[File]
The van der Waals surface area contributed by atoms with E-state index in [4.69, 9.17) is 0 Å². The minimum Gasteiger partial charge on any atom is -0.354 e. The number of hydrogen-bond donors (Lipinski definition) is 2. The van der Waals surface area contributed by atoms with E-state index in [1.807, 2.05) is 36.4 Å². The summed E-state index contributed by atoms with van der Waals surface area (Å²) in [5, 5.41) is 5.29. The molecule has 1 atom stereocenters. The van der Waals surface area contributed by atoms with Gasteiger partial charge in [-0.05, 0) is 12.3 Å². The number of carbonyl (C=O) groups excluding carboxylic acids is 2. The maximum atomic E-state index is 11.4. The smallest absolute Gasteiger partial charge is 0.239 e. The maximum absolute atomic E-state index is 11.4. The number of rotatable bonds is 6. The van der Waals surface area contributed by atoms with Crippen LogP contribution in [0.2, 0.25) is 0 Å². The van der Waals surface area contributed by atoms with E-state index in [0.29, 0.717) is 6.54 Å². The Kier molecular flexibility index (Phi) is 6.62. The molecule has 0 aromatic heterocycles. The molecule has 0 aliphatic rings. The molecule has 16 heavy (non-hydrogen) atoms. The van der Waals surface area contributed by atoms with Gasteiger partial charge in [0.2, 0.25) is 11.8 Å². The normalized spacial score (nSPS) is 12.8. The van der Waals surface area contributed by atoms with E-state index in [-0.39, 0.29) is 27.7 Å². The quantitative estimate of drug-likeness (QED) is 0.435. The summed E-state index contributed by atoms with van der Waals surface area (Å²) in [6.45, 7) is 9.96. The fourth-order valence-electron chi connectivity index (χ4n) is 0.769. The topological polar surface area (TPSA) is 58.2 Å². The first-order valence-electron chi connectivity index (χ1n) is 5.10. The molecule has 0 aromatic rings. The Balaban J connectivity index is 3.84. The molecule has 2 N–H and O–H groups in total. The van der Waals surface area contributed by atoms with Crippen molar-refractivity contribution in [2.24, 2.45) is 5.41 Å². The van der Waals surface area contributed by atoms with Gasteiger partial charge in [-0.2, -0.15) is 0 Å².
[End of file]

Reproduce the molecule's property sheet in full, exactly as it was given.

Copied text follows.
The van der Waals surface area contributed by atoms with E-state index in [4.69, 9.17) is 0 Å². The minimum Gasteiger partial charge on any atom is -0.354 e. The number of hydrogen-bond donors (Lipinski definition) is 2. The van der Waals surface area contributed by atoms with E-state index in [1.807, 2.05) is 36.4 Å². The summed E-state index contributed by atoms with van der Waals surface area (Å²) in [5, 5.41) is 5.29. The molecule has 1 atom stereocenters. The van der Waals surface area contributed by atoms with Gasteiger partial charge in [-0.05, 0) is 12.3 Å². The number of carbonyl (C=O) groups excluding carboxylic acids is 2. The maximum atomic E-state index is 11.4. The smallest absolute Gasteiger partial charge is 0.239 e. The maximum absolute atomic E-state index is 11.4. The number of rotatable bonds is 6. The van der Waals surface area contributed by atoms with Crippen LogP contribution in [0.2, 0.25) is 0 Å². The van der Waals surface area contributed by atoms with E-state index in [0.29, 0.717) is 6.54 Å². The Kier molecular flexibility index (Phi) is 6.62. The molecule has 0 aromatic heterocycles. The molecule has 0 aliphatic rings. The molecule has 16 heavy (non-hydrogen) atoms. The van der Waals surface area contributed by atoms with Gasteiger partial charge in [0.2, 0.25) is 11.8 Å². The normalized spacial score (nSPS) is 12.8. The van der Waals surface area contributed by atoms with E-state index in [-0.39, 0.29) is 27.7 Å². The quantitative estimate of drug-likeness (QED) is 0.435. The summed E-state index contributed by atoms with van der Waals surface area (Å²) in [6.45, 7) is 9.96. The fourth-order valence-electron chi connectivity index (χ4n) is 0.769. The topological polar surface area (TPSA) is 58.2 Å². The first-order valence-electron chi connectivity index (χ1n) is 5.10. The molecule has 0 aromatic rings. The Balaban J connectivity index is 3.84. The molecule has 2 N–H and O–H groups in total. The van der Waals surface area contributed by atoms with Crippen molar-refractivity contribution in [2.24, 2.45) is 5.41 Å². The van der Waals surface area contributed by atoms with Gasteiger partial charge in [-0.2, -0.15) is 0 Å².